Once they are dried the raw nuts can be stored much like the un-sprouted varieties – up to six months. But if you don’t want to take the time to dry the almonds they should be stored in your refrigerator for two or three days at most, before they should be eaten or converted to another almond product, such as almond paste or almond milk.

Some experts recommend using salt water to speed the process and enhance the final flavor but you can also use purified water, allowing the almonds to swell and germinate.

What’s the difference between raw nuts and the sprouted version? The answer lies in the enzymes. Many of the valuable nutrients in almonds are stored in forms that are not easily digestible. For example phosphorous is stored in an almond as phytic acid.

Phosphorous is an important nutrient because it increases energy levels and is promotes the functioning of other vitamins. A typical handful of almonds can contain over 350 mg of phytic acid. Phytic acid, can be processed by the human body but it restricts the amount of phosphorous the body absorbs and can also bind to other minerals and make them difficult to digest.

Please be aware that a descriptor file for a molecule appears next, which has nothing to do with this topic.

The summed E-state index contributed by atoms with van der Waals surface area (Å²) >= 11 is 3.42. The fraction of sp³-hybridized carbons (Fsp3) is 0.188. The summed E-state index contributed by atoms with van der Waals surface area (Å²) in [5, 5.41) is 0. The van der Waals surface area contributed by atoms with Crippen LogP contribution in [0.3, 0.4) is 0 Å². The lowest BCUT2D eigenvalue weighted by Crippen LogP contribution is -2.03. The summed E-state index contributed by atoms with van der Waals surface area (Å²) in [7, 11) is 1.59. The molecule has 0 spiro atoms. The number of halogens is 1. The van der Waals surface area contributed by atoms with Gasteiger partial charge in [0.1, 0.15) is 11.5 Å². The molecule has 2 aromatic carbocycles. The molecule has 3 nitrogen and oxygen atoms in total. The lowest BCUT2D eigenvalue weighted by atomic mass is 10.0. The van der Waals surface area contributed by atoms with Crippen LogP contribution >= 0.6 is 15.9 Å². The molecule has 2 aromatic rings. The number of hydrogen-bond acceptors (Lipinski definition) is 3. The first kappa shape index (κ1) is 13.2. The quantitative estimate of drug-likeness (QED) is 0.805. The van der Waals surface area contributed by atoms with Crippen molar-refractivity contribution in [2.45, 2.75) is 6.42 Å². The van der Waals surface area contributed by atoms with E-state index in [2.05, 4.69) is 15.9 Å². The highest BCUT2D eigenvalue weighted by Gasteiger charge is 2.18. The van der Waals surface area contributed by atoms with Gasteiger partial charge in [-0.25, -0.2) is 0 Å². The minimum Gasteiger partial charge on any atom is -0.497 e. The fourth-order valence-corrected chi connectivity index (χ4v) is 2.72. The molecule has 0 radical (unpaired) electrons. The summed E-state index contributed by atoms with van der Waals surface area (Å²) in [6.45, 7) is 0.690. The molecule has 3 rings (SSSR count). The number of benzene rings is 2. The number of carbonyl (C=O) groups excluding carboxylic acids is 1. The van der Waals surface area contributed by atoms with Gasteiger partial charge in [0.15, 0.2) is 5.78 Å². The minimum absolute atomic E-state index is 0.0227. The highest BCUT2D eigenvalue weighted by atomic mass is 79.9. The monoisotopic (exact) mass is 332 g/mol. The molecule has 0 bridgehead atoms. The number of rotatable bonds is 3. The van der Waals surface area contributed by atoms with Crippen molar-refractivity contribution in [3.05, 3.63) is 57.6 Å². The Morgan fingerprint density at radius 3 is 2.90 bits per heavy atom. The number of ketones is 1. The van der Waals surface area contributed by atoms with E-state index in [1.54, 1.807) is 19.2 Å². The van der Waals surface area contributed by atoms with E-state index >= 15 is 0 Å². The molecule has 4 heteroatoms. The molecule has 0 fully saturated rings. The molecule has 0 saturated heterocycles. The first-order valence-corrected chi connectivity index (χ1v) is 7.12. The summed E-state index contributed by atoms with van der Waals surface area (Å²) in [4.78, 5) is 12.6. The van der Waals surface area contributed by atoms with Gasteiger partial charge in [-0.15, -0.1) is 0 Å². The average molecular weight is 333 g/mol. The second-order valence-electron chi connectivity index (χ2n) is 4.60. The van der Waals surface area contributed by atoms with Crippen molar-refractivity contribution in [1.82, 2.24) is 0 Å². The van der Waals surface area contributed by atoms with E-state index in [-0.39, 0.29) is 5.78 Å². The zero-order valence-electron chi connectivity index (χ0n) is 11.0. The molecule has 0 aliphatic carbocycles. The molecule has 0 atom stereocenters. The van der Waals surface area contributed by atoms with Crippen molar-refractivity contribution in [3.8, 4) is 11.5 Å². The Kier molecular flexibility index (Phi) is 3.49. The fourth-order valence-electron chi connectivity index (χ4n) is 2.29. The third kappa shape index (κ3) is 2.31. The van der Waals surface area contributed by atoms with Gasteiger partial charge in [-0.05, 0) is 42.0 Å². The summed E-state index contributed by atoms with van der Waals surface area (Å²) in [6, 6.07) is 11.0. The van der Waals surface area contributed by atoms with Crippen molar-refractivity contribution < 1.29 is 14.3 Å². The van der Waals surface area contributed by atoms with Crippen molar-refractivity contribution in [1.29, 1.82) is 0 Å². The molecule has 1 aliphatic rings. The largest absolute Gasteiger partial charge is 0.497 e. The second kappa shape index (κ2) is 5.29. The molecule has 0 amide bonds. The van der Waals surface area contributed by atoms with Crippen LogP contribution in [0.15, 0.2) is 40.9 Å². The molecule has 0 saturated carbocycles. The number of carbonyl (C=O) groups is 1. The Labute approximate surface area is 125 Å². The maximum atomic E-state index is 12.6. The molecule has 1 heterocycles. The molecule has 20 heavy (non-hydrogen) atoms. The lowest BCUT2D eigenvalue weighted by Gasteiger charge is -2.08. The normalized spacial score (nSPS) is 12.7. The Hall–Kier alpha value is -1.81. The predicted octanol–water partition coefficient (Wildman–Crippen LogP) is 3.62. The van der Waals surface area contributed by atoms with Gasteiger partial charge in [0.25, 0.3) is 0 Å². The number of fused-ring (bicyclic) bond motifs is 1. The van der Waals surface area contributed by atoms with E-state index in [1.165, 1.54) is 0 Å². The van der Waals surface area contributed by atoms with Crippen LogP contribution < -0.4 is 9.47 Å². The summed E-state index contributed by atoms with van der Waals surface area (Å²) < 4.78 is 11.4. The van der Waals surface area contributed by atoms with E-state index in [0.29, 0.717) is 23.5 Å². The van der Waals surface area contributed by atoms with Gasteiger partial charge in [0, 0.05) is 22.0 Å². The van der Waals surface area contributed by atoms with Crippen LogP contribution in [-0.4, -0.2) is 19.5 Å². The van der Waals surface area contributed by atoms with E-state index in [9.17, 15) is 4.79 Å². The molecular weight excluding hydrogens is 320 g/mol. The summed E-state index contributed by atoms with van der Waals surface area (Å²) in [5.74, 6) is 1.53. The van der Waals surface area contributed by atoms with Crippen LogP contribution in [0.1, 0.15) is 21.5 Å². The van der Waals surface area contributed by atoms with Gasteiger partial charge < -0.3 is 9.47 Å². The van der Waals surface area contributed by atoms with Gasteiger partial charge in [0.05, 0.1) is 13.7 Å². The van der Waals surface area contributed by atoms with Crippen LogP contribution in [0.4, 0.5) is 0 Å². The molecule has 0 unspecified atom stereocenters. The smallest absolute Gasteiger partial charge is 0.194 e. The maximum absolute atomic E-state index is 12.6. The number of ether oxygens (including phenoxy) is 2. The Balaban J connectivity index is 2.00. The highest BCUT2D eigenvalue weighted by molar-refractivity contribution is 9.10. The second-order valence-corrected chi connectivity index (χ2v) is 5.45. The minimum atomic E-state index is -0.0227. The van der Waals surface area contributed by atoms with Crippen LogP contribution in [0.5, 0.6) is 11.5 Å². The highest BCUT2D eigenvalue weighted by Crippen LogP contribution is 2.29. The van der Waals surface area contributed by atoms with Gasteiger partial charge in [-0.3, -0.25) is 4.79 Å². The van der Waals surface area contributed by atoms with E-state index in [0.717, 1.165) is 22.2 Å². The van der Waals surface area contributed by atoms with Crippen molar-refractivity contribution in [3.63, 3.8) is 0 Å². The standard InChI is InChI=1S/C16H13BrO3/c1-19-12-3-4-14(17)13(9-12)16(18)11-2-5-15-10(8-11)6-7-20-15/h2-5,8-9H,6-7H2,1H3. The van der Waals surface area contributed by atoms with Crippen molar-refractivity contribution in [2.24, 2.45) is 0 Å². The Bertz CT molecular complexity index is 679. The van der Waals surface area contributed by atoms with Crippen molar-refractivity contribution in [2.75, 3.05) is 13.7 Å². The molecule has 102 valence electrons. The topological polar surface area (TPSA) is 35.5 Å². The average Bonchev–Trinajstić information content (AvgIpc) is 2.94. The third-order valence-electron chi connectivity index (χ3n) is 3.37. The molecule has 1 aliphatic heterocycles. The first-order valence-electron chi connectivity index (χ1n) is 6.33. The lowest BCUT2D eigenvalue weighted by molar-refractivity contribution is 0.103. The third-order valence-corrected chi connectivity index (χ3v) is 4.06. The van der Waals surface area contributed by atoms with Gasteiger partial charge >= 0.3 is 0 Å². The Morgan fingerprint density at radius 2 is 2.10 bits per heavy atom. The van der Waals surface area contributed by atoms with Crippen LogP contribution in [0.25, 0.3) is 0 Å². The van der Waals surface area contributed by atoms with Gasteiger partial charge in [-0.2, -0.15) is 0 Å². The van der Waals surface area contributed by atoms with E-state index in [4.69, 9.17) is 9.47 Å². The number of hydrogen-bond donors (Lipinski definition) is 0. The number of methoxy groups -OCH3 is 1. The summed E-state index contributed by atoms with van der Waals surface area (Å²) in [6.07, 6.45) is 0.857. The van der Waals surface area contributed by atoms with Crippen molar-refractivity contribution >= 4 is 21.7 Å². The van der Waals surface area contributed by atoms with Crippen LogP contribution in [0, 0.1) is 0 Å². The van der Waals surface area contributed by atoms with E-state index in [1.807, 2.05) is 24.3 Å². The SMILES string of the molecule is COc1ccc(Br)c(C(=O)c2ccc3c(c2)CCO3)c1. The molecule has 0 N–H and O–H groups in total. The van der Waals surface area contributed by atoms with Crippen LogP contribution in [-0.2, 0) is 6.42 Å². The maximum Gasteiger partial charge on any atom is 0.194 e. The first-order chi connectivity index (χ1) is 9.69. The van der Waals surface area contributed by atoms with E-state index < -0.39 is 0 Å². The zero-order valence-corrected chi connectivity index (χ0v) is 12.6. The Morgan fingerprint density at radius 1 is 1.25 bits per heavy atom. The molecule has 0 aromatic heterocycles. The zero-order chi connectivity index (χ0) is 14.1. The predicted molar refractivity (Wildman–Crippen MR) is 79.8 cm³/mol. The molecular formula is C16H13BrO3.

The germination process breaks down the phytic acid and leaves the phosphorous in a form which is easier for the human digestive tract to process and absorb. In fact, many experts recommend soaking almonds before making almond milk to remove the phytic acid.

These days, store shelves are filled with a variety of products from nutrition bars and breads that boast the use of sprouted almonds.

But whether you want to look for sprouted raw almonds or simply raw organic almonds you can be assured they contain a wealth of vitamins and nutrients that should be an essential part of your diet.

American Export House supplies organic and conventional almond varieties to customers throughout the United States. For more information contact AEH.

Make Sure to Include Raw Organic California Almonds in Your Wedding Plan

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Believe it or not, almonds have been part of wedding celebrations for centuries.

As far back as the Middle Ages, brides were known to give their guests small bags of raw almonds for luck. These almonds were the genetic relatives of raw California organic almonds we see grown throughout the state’s Central Valley.

The tradition of giving almonds was standard at Italian weddings in the 15th century when sugar was expensive and a small gift bag of almonds coated with sugar was considered a luxury, showing off the host’s wealth. Gradually, as sugar became more common, the practice became widespread.

Known as confetti to the Italians, these treats have become known as Jordan almonds and when encased in an organza bag, or even a metal box, are called bomboniere.

Other nationalities have also included almonds in their wedding ceremonies. Greek weddings also feature almonds or koufetta, placed in small bags placed on a silver tray. Middle Eastern weddings also feature almonds and consider them an aphrodisiac. Tradition also suggests that if a single woman places a small bag of almonds under her pillow, she will dream of her future husband.